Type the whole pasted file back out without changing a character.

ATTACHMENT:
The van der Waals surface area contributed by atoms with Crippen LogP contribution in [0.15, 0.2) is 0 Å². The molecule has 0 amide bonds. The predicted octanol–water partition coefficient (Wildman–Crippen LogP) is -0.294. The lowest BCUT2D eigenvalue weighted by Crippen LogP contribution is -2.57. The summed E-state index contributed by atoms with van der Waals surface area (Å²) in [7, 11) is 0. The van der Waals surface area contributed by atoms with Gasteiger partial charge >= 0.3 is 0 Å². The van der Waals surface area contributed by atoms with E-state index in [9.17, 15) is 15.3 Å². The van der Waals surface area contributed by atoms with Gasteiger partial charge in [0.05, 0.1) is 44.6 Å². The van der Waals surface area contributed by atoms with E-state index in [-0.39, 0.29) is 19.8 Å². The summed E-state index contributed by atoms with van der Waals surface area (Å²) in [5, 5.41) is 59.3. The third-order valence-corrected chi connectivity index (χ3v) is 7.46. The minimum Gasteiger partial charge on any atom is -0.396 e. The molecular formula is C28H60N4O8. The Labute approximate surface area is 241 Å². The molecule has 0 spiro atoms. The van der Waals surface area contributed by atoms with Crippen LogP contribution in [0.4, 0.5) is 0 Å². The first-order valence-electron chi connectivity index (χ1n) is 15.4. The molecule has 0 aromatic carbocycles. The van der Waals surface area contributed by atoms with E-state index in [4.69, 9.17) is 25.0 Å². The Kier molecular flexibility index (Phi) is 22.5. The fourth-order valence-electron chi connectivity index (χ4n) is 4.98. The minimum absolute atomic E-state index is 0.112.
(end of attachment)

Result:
The van der Waals surface area contributed by atoms with Crippen LogP contribution in [0.15, 0.2) is 0 Å². The molecule has 0 amide bonds. The predicted octanol–water partition coefficient (Wildman–Crippen LogP) is -0.294. The lowest BCUT2D eigenvalue weighted by Crippen LogP contribution is -2.57. The summed E-state index contributed by atoms with van der Waals surface area (Å²) in [7, 11) is 0. The van der Waals surface area contributed by atoms with Gasteiger partial charge >= 0.3 is 0 Å². The van der Waals surface area contributed by atoms with E-state index in [9.17, 15) is 15.3 Å². The van der Waals surface area contributed by atoms with Gasteiger partial charge in [0.05, 0.1) is 44.6 Å². The van der Waals surface area contributed by atoms with E-state index in [-0.39, 0.29) is 19.8 Å². The summed E-state index contributed by atoms with van der Waals surface area (Å²) in [5, 5.41) is 59.3. The third-order valence-corrected chi connectivity index (χ3v) is 7.46. The minimum Gasteiger partial charge on any atom is -0.396 e. The molecular formula is C28H60N4O8. The Labute approximate surface area is 241 Å². The molecule has 0 spiro atoms. The van der Waals surface area contributed by atoms with Crippen LogP contribution in [0.4, 0.5) is 0 Å². The first-order valence-electron chi connectivity index (χ1n) is 15.4. The molecule has 0 aromatic carbocycles. The van der Waals surface area contributed by atoms with E-state index in [4.69, 9.17) is 25.0 Å². The Kier molecular flexibility index (Phi) is 22.5. The fourth-order valence-electron chi connectivity index (χ4n) is 4.98. The minimum absolute atomic E-state index is 0.112.